OK, in reference to my previous post about ‘not blowing up your Glock‘ and because of the expense of buying ammo for new toys , I am now catching up my supply of 9MM ammo by keeping a close eye on discounted ammo sales at a local Gander Mountain sporting goods store and other local gun shops and reloading my own ammo. As an aside, I have begun a personal ‘boycott’ of the local Dicks’s sporting goods because they pulled their ‘scary looking’ AR-15’s in 2012 (and their prices aren’t that great either). Walmart hasn’t stocked any in a long time (they’re consistently sold out of 9mm) and ‘Cheaper Than Dirt’ online has stopped selling weapons entirely. Academy sporting goods supposedly still stocks AR’s, but you have to specifically ask to see one and they’ll only bring out one at a time. That’s kind of politically chickenshit, but at least they’re available “under the counter”. However, the store managers are supposedly taking down the personal information of any customer who buys more than 10 boxes of ‘assault weapon ammo’, so I’m not buying there for that infringement, and Gander Mountain beats their prices anyway.
It has been a number of years since I loaded any 9MM, preferring .357 magnum for sheer power over the 9MM round, and in light of the blown up Glock I referred to previously, I have reviewed the entire process of my own reloading as I outlined somewhat in that posting. Each hand loaded cartridge now goes through the following process:
I buy my once fired brass from a local gun range, where they sort and clean the brass, and bag it up in approximately 500 round bags, by weight, plus a few thrown in to cover the inevitable cases that must be discarded. This brass is polished again in my own tumbler for two or three hours until it is as ‘like new’ as possible. They have an excellent sorting machine, and I rarely find an oddball case in the mix, but have occasionally found a .380 case or two (that’s OK, I reload that also) or a 9MM Makarov case.
So, the process begins by carefully researching accurate, real information from the powder manufacturers for the particular weight, brand and caliber bullet I’m dealing with at the moment. Most of the powder manufacturing data will also include a vital bit of information, namely the “O.A.L.” the overall cartridge length. This is must have information for the tiny 9MM case, not only for the proper functioning of the rounds cambering correctly (without blowing up your Glock), but because pressing the bullet only .015″ too far into the case can DOUBLE the firing pressure of the load. And for a lot of pistols, that ain’t good.
There are a number of ‘reloading information sites’ on the web. I find these to range from pretty useful and reliable to the other extreme of ‘I’m not touching that idea’. If you use these sites, proceed with careful consideration and at your own risk.
So, after a thorough polishing session, the brass is ready for the very first step, namely inspecting the empty cases for defects of the neck (like a partial eject from somebody’s firearm which makes a heavy nick in the rim) or the case is split. If it’s merely a little out of round from being stepped on at the range, no problem, the sizing / decapping die will take care of that. (Sorry about the crappy quality of the pics for this post, it was just a phone camera). I wear nytrile gloves during the process because fingerprints will accelerate the brass going ‘dull’ in storage. And when using cast lead bullets, keeps the lead off my fingers.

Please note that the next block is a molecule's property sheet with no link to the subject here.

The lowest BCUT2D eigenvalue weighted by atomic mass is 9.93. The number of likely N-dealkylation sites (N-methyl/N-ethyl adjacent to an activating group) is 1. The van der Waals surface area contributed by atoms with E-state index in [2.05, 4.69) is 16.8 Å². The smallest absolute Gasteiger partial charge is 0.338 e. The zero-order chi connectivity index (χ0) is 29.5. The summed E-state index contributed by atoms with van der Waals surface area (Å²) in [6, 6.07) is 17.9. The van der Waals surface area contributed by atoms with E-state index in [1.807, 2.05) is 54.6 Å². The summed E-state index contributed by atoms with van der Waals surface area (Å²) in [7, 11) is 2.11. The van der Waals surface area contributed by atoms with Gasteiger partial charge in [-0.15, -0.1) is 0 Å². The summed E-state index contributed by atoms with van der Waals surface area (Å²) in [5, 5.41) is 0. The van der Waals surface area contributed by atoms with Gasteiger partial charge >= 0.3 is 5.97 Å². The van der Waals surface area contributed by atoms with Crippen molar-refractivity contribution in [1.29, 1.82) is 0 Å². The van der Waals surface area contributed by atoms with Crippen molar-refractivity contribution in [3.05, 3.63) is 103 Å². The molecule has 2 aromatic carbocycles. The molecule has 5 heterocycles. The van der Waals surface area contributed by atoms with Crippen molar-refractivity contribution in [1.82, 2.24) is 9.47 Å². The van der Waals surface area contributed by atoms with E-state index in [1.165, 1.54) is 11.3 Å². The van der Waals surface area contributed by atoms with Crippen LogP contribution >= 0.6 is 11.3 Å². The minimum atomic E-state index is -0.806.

Next it’s run through the sizing / decapping die and then size checked with a 9MM Lyman case gauge. At this step, I also clean out the primer pocket. If the cleaning tip doesn’t fit the primer pocket (which obviously wouldn’t allow the primer to seat properly) I’ll try fixing the problem with the reamer on the other end of the tool. If it still won’t allow the cleaning tip to easily fit in, I toss that case. You will run across that condition far more often than you may expect.
Checking with a sizing gauge at this point may seem too soon for some reloaders, but there’s a reason for this step. If the case doesn’t just fall into place at this point, the case may be ‘Glocked up’, being stretched at the base where a standard sizing die won’t reach. Glocks are notorious for stretching cases at that point because of their unsupported ‘6 o’clock’ open base design. If this step was ignored, or the gauge not even used as some reloaders don’t bother with, it will jam up in your barrel breach like driving a cork into a bottle. Bad situation during a competition run or a shootout with a bad guy. See the next picture for what that looks like:
This case had been run through the sizing / decapping die, but still won’t fit the gauge. It will have to be full length resized with a Lee ‘Bulge Buster’ kit which will cure this problem 9 out of 10 times. The kit will full length resize a loaded cartridge, but in that 1 out of 10 times when it won’t drop into the gauge after the process, I would rather catch it before the assembly even starts, like at this step. So, when I run across one of these, it is set aside in a bin for full length resizing in a batch, some time later. For that 1 in 10 that just won’t resize properly, I won’t waste any more time and materials, and toss the bad case. Also doing the gauge check at this stage will find the occasional oddball, like a missed .380 or 9MM Makarov which will fall down into the gauge as shown here: